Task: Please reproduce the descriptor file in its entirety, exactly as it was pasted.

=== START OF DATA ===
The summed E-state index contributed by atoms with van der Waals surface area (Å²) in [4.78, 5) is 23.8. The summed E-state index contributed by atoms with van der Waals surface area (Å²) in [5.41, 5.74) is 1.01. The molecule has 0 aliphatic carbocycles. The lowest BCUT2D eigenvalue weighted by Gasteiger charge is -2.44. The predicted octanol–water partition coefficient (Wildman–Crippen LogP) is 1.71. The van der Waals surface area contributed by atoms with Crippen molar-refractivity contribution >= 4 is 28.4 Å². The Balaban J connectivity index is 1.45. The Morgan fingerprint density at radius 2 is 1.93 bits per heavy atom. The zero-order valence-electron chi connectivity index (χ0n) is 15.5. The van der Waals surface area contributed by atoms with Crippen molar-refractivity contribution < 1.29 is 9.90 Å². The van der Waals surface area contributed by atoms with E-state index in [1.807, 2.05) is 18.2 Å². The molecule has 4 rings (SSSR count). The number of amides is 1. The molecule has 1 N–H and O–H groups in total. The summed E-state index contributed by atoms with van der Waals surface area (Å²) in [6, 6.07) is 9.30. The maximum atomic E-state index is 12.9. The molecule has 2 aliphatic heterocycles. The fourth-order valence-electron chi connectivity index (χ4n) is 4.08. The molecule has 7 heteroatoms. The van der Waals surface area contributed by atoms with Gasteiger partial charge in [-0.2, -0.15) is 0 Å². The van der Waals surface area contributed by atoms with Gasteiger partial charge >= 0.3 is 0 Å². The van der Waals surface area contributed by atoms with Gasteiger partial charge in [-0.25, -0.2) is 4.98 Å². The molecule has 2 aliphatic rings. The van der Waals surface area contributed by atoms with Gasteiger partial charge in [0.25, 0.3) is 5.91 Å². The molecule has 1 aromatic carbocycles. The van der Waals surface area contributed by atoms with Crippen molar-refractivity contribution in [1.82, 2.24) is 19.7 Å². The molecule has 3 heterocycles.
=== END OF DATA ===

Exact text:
The summed E-state index contributed by atoms with van der Waals surface area (Å²) in [4.78, 5) is 23.8. The summed E-state index contributed by atoms with van der Waals surface area (Å²) in [5.41, 5.74) is 1.01. The molecule has 0 aliphatic carbocycles. The lowest BCUT2D eigenvalue weighted by Gasteiger charge is -2.44. The predicted octanol–water partition coefficient (Wildman–Crippen LogP) is 1.71. The van der Waals surface area contributed by atoms with Crippen molar-refractivity contribution >= 4 is 28.4 Å². The Balaban J connectivity index is 1.45. The Morgan fingerprint density at radius 2 is 1.93 bits per heavy atom. The zero-order valence-electron chi connectivity index (χ0n) is 15.5. The van der Waals surface area contributed by atoms with Crippen molar-refractivity contribution < 1.29 is 9.90 Å². The van der Waals surface area contributed by atoms with E-state index in [1.807, 2.05) is 18.2 Å². The molecule has 4 rings (SSSR count). The number of amides is 1. The molecule has 1 N–H and O–H groups in total. The summed E-state index contributed by atoms with van der Waals surface area (Å²) in [6, 6.07) is 9.30. The maximum atomic E-state index is 12.9. The molecule has 2 aliphatic heterocycles. The fourth-order valence-electron chi connectivity index (χ4n) is 4.08. The molecule has 7 heteroatoms. The van der Waals surface area contributed by atoms with Gasteiger partial charge in [-0.2, -0.15) is 0 Å². The van der Waals surface area contributed by atoms with Gasteiger partial charge >= 0.3 is 0 Å². The van der Waals surface area contributed by atoms with Gasteiger partial charge in [-0.25, -0.2) is 4.98 Å². The molecule has 2 aliphatic rings. The van der Waals surface area contributed by atoms with Gasteiger partial charge in [0.25, 0.3) is 5.91 Å². The molecule has 1 aromatic carbocycles. The van der Waals surface area contributed by atoms with Crippen molar-refractivity contribution in [1.82, 2.24) is 19.7 Å². The molecule has 3 heterocycles.